Life of Pi – Yann Martel
Winner of the 2002 Man Booker Prize for Fiction, Life of Pi is a rousing adventure and meta-tale of survival. Retelling the youth of Piscine Molitor (Pi) Patel, the novel follows Pi from his father’s zoo in Pondicherry to brine-soaked days alone on the sea, stuck in a lifeboat with a tiger that he names Richard Parker.


Beloved – Toni Morrison
Sethe was born a slave and escaped to Ohio, but eighteen years later she is still not free. Filled with horrific memories of the farm she left, and a new home haunted by the ghost of her unnamed baby, Sethe struggles to understand her past as she wrestles with her future.


Kafka on the Shore – Haruki Murakami
Japanese teenager Kafka Tamura goes on the run and holes up in a strange library in a small country town as Nakata, a finder of lost cats, goes on a puzzling odyssey across Japan. Gradually, these two seemingly disparate stories interweave.


The Salt God’s Daughter – Ilie Ruby (Hoopla)
Set in Southern California against a magical landscape and exotic folklore, sisters Ruthie and Dolly search for a home and for true love. Imbued with a traditional Scottish folktale and hints of Jewish mysticism, The Salt God's Daughter illuminates the tremulous bonds of maternal love, the lovely and often harsh realities of girlhood, and the mixed blessings of identity.

Midnight’s Children – Salman Rushdie
Saleem Sinai is born at the stroke of midnight on August 15, 1947, the very moment of India’s independence. One of India’s thousand ‘Midnight Children,’ all born within the same hour, Saleem has magical gifts: his health and actions are inextricably bound to those of his nation.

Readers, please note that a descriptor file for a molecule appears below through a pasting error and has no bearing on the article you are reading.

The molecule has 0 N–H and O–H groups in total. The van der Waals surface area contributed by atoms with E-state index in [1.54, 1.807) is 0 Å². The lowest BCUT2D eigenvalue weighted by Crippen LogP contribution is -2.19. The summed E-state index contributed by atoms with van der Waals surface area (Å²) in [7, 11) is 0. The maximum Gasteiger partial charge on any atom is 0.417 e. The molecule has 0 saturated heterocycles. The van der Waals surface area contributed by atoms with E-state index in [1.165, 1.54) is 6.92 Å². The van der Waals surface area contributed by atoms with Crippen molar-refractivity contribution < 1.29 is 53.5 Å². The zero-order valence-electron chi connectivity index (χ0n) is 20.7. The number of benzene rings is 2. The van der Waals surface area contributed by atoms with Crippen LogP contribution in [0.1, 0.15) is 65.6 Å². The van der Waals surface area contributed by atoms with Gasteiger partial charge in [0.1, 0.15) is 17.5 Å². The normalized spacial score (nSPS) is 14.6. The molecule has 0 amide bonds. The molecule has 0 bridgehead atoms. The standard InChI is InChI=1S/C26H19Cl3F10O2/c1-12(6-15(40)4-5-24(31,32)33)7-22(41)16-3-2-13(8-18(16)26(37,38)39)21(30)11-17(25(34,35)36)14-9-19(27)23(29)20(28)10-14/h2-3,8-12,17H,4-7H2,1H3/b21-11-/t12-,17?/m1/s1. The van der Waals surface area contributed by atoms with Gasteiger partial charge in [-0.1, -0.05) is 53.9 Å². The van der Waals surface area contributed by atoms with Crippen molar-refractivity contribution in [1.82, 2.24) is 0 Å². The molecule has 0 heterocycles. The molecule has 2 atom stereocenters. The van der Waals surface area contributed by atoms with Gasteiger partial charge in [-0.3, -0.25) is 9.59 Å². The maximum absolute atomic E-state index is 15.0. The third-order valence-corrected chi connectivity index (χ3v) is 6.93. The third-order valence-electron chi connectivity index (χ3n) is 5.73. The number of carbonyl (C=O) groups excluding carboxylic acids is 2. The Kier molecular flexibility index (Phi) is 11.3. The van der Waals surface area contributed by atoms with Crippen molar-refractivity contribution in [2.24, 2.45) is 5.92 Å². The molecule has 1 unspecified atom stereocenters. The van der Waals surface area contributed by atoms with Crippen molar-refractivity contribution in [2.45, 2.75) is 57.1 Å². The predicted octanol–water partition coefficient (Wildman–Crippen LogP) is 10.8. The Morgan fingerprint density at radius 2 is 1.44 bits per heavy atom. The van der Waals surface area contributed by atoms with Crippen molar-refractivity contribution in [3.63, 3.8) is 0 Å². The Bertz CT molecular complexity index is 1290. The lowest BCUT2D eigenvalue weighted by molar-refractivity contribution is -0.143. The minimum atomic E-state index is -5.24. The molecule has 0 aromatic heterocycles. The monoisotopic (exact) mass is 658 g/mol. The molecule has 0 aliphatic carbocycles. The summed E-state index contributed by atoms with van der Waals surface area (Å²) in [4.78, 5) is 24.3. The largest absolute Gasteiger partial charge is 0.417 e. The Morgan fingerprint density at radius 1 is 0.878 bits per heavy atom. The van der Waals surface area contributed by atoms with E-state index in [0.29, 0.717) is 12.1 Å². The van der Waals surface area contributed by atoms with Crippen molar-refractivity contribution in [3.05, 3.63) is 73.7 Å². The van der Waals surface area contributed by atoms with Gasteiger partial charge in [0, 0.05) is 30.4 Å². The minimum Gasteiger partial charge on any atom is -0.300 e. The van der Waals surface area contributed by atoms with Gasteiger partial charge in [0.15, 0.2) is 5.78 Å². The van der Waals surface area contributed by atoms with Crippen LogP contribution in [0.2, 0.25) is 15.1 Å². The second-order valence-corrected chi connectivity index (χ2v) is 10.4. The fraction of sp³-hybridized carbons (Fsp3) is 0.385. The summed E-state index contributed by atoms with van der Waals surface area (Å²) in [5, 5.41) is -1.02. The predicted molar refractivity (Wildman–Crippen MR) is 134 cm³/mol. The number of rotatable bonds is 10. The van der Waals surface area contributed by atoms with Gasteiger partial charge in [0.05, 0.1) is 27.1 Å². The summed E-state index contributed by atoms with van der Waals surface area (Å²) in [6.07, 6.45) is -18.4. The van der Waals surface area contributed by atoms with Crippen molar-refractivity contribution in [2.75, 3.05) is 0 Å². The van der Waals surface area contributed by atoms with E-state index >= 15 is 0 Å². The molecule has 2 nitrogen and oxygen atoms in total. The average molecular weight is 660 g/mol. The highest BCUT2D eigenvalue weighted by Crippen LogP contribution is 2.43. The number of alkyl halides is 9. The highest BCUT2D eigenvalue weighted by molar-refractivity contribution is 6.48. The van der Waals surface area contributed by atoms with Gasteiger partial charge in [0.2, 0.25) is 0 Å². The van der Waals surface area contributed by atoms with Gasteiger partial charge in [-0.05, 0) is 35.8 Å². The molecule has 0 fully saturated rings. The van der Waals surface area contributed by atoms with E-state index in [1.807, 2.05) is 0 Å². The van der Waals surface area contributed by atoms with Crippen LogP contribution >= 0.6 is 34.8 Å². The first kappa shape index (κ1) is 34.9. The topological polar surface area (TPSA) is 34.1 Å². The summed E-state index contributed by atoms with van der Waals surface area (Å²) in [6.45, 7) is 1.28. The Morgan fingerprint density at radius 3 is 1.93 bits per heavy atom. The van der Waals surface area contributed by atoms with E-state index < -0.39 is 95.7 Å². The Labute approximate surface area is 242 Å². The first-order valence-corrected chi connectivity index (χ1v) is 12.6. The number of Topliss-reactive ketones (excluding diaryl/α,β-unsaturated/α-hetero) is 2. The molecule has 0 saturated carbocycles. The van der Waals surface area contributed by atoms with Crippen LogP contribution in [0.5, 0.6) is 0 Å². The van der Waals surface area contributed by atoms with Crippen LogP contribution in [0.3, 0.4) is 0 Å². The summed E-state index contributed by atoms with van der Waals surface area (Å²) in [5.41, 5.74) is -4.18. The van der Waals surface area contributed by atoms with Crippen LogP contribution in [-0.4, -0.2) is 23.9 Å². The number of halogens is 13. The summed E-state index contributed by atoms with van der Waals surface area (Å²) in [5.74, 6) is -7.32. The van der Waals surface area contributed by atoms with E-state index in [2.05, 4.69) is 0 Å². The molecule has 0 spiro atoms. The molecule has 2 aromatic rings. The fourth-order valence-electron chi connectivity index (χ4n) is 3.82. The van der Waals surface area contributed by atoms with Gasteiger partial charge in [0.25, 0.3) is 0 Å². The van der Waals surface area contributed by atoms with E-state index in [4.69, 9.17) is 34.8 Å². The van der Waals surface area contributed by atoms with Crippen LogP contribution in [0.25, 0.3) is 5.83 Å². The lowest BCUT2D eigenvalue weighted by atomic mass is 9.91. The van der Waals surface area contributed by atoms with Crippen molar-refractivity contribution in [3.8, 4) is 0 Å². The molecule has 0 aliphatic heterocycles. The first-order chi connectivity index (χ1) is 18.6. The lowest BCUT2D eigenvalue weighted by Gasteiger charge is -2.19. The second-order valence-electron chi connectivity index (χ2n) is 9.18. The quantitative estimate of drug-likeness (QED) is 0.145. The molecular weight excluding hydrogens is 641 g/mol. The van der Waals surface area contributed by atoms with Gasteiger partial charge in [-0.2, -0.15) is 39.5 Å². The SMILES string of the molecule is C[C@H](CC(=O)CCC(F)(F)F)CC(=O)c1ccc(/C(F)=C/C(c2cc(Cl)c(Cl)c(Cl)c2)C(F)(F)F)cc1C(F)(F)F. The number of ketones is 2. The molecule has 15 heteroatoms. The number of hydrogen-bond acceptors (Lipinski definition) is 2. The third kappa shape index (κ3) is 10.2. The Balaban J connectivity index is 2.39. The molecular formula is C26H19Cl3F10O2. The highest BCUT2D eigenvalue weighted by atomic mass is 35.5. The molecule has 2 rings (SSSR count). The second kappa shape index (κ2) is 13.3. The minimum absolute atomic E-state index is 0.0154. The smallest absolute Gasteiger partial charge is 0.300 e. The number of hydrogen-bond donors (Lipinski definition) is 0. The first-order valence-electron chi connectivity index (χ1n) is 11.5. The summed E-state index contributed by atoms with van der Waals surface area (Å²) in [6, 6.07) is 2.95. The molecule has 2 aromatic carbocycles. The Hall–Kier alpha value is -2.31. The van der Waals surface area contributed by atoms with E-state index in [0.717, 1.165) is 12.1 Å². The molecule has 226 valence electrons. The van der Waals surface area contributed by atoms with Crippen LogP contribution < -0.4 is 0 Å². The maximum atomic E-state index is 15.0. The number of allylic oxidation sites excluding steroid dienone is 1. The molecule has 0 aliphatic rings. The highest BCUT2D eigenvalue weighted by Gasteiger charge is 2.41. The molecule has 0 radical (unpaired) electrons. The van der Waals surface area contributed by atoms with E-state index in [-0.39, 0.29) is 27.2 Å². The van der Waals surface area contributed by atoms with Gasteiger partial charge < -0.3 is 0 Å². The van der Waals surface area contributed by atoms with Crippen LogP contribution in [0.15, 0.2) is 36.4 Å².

The Hummingbird’s Daughter – Luis Alberto Urrea
Based on Urrea's great-aunt who had healing powers and was acclaimed as a saint, The Hummingbird’s Daughter is the story of a girl struggling with her family and faith. When sixteen-year-old Teresita arises from death possessing the power to heal, she is declared a saint and forced to navigate the realities of the impending Mexican civil war.


The Golem and the Jinni – Helene Wecker
Chava, a golem brought to life by a disgraced rabbi, and Ahmad, a jinni made of fire, form an unlikely friendship in early 1900’s New York. As their stories interweave and develop, the two beings look for newness in the bustling city, meeting at night and discussing philosophy, ethics, and theology.


Red Sorghum – Mo Yan
A novel of family, myth, and memory set during the fratricidal barbarity of 1930s China. Spanning three generations, the story is told through a series of flashbacks recounted by an omniscient narrator, who depicts events of staggering horror set against a landscape of gemlike beauty.